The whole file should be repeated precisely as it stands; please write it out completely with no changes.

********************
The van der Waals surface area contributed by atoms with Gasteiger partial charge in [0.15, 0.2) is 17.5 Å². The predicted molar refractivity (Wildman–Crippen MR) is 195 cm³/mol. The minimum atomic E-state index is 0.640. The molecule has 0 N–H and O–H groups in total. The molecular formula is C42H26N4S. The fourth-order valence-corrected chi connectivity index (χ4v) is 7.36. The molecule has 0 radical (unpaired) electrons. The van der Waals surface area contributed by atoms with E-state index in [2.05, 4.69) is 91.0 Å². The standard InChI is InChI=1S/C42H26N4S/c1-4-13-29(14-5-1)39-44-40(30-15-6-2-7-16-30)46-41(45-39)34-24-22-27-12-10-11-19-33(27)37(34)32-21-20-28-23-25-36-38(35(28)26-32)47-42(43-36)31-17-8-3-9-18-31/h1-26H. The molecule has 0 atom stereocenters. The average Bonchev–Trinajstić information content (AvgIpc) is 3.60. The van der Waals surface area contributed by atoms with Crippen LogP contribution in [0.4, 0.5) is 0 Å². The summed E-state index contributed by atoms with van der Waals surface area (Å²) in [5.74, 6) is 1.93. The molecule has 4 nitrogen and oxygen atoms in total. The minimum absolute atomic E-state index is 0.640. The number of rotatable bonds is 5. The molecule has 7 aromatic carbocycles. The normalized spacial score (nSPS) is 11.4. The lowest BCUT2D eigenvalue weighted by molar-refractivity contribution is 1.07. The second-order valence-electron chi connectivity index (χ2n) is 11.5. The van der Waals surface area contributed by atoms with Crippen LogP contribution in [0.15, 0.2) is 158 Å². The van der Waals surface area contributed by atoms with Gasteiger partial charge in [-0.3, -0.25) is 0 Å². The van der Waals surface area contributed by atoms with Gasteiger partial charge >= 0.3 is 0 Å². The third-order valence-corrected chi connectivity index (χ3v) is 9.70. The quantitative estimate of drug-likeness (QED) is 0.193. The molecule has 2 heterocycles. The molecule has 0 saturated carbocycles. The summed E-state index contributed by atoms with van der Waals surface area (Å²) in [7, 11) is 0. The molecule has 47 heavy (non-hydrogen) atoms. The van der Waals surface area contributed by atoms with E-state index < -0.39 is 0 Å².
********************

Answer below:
The van der Waals surface area contributed by atoms with Gasteiger partial charge in [0.15, 0.2) is 17.5 Å². The predicted molar refractivity (Wildman–Crippen MR) is 195 cm³/mol. The minimum atomic E-state index is 0.640. The molecule has 0 N–H and O–H groups in total. The molecular formula is C42H26N4S. The fourth-order valence-corrected chi connectivity index (χ4v) is 7.36. The molecule has 0 radical (unpaired) electrons. The van der Waals surface area contributed by atoms with E-state index in [2.05, 4.69) is 91.0 Å². The standard InChI is InChI=1S/C42H26N4S/c1-4-13-29(14-5-1)39-44-40(30-15-6-2-7-16-30)46-41(45-39)34-24-22-27-12-10-11-19-33(27)37(34)32-21-20-28-23-25-36-38(35(28)26-32)47-42(43-36)31-17-8-3-9-18-31/h1-26H. The molecule has 0 atom stereocenters. The average Bonchev–Trinajstić information content (AvgIpc) is 3.60. The van der Waals surface area contributed by atoms with Crippen LogP contribution in [0.4, 0.5) is 0 Å². The summed E-state index contributed by atoms with van der Waals surface area (Å²) in [5.74, 6) is 1.93. The molecule has 4 nitrogen and oxygen atoms in total. The minimum absolute atomic E-state index is 0.640. The number of rotatable bonds is 5. The molecule has 7 aromatic carbocycles. The normalized spacial score (nSPS) is 11.4. The lowest BCUT2D eigenvalue weighted by molar-refractivity contribution is 1.07. The second-order valence-electron chi connectivity index (χ2n) is 11.5. The van der Waals surface area contributed by atoms with Crippen LogP contribution in [0.15, 0.2) is 158 Å². The van der Waals surface area contributed by atoms with Gasteiger partial charge in [-0.3, -0.25) is 0 Å². The van der Waals surface area contributed by atoms with Gasteiger partial charge >= 0.3 is 0 Å². The third-order valence-corrected chi connectivity index (χ3v) is 9.70. The quantitative estimate of drug-likeness (QED) is 0.193. The molecule has 2 heterocycles. The molecule has 0 saturated carbocycles. The summed E-state index contributed by atoms with van der Waals surface area (Å²) in [7, 11) is 0. The molecule has 47 heavy (non-hydrogen) atoms. The van der Waals surface area contributed by atoms with E-state index < -0.39 is 0 Å².